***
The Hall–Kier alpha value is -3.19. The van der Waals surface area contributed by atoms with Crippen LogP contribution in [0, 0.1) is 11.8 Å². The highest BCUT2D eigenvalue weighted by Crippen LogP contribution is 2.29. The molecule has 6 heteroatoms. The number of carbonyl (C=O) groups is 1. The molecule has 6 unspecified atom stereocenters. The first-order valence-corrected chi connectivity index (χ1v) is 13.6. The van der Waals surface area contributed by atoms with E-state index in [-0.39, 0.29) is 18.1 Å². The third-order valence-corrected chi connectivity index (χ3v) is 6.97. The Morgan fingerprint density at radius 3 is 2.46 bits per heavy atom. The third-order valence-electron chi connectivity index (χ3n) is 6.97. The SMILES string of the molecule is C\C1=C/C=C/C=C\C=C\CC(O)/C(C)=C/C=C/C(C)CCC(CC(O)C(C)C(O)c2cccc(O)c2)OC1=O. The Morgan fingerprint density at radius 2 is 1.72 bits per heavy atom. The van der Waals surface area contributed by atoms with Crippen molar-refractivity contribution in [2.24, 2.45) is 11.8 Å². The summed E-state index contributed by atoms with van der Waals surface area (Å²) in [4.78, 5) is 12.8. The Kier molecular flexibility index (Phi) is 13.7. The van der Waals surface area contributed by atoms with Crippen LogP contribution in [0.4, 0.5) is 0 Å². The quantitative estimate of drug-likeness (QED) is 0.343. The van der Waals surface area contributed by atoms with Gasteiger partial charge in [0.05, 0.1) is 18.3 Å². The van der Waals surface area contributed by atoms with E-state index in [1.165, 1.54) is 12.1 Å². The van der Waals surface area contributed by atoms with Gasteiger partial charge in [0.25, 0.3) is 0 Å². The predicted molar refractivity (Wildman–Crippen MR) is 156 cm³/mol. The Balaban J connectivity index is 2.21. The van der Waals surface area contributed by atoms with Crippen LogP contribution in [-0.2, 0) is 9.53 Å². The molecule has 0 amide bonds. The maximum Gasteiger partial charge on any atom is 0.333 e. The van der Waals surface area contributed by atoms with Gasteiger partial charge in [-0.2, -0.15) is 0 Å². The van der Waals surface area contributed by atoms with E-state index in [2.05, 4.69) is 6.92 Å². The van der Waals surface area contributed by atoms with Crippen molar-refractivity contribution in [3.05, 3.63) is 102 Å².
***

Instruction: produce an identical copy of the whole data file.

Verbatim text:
The Hall–Kier alpha value is -3.19. The van der Waals surface area contributed by atoms with Crippen LogP contribution in [0, 0.1) is 11.8 Å². The highest BCUT2D eigenvalue weighted by Crippen LogP contribution is 2.29. The molecule has 6 heteroatoms. The number of carbonyl (C=O) groups is 1. The molecule has 6 unspecified atom stereocenters. The first-order valence-corrected chi connectivity index (χ1v) is 13.6. The van der Waals surface area contributed by atoms with E-state index in [-0.39, 0.29) is 18.1 Å². The third-order valence-corrected chi connectivity index (χ3v) is 6.97. The Morgan fingerprint density at radius 3 is 2.46 bits per heavy atom. The third-order valence-electron chi connectivity index (χ3n) is 6.97. The SMILES string of the molecule is C\C1=C/C=C/C=C\C=C\CC(O)/C(C)=C/C=C/C(C)CCC(CC(O)C(C)C(O)c2cccc(O)c2)OC1=O. The Morgan fingerprint density at radius 2 is 1.72 bits per heavy atom. The van der Waals surface area contributed by atoms with Crippen molar-refractivity contribution in [2.24, 2.45) is 11.8 Å². The summed E-state index contributed by atoms with van der Waals surface area (Å²) in [4.78, 5) is 12.8. The Kier molecular flexibility index (Phi) is 13.7. The van der Waals surface area contributed by atoms with Crippen LogP contribution in [0.4, 0.5) is 0 Å². The quantitative estimate of drug-likeness (QED) is 0.343. The van der Waals surface area contributed by atoms with Gasteiger partial charge in [0.05, 0.1) is 18.3 Å². The van der Waals surface area contributed by atoms with E-state index in [1.165, 1.54) is 12.1 Å². The van der Waals surface area contributed by atoms with Gasteiger partial charge in [0.25, 0.3) is 0 Å². The predicted molar refractivity (Wildman–Crippen MR) is 156 cm³/mol. The Balaban J connectivity index is 2.21. The van der Waals surface area contributed by atoms with Crippen LogP contribution in [-0.2, 0) is 9.53 Å². The molecule has 0 amide bonds. The maximum Gasteiger partial charge on any atom is 0.333 e. The van der Waals surface area contributed by atoms with Gasteiger partial charge in [-0.2, -0.15) is 0 Å². The van der Waals surface area contributed by atoms with E-state index in [2.05, 4.69) is 6.92 Å². The van der Waals surface area contributed by atoms with Crippen molar-refractivity contribution in [3.05, 3.63) is 102 Å².